Morgan Presents Phase Space Research at Gaseous Electronics Conference

Professor Tom Morgan, Andrew Murphy '11 and Jace Haestad '11 recently presented their research "Closed Orbits in Phase Space" in Hawaii. 

Professor Tom Morgan presented “Closed Orbits in Phase Space” in Hawaii.

Tom Morgan, Foss Professor of Physics, recently attended the 68th Gaseous Electronics Conference of the American Physical Society in Honolulu, Hawaii and presented a poster dealing with the behavior of giant atoms with an electron far from the nucleus in phase space. Andrew Murphy ’11 and Jace Haestad ’11 contributed to the study.

Phase space is a momentum-velocity space that provides a different perspective on atomic behavior. Looking at atoms from this viewpoint provides a mechanism to uncover new insight into their quantum nature.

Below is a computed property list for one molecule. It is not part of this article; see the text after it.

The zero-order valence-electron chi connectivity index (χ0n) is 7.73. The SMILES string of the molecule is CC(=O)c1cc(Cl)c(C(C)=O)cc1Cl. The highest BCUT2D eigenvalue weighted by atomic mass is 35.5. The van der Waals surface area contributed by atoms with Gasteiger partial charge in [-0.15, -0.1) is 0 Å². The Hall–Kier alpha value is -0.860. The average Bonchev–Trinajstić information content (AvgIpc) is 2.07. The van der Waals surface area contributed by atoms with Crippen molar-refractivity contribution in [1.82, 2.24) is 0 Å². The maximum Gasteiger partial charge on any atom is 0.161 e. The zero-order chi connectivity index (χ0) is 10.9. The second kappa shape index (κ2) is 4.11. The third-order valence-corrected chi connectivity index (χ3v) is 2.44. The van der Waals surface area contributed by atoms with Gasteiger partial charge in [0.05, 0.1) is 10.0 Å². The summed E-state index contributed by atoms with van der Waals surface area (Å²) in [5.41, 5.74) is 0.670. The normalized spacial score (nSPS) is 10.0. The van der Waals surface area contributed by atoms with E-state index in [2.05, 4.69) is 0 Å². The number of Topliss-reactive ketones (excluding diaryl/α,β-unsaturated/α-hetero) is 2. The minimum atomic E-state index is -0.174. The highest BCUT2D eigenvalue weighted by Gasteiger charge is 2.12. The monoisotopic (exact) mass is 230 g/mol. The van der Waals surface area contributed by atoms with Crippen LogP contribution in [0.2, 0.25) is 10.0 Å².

Morgan also took the opportunity to reconnect with a Japanese colleague, Professor Tomoyuki Murakami, at Seikei University, Tokyo, whom Morgan spent the month of June visiting in Tokyo. Morgan and Murakami took the occasion to work on a paper on research undertaken collaboratively with Lutz Huwel, Professor of Physics, and Professor Bill Graham of Queen’s University, N. Ireland, on the behavior of the air-water interface after focused laser induced plasma breakdown. The air-water interface is ubiquitous with applications to biology, environmental studies, chemical analysis and medicine, but its detailed behavior is not well understood. The collaboration uses both state of the art computer simulation and experimentation to elucidate its dynamics and structure.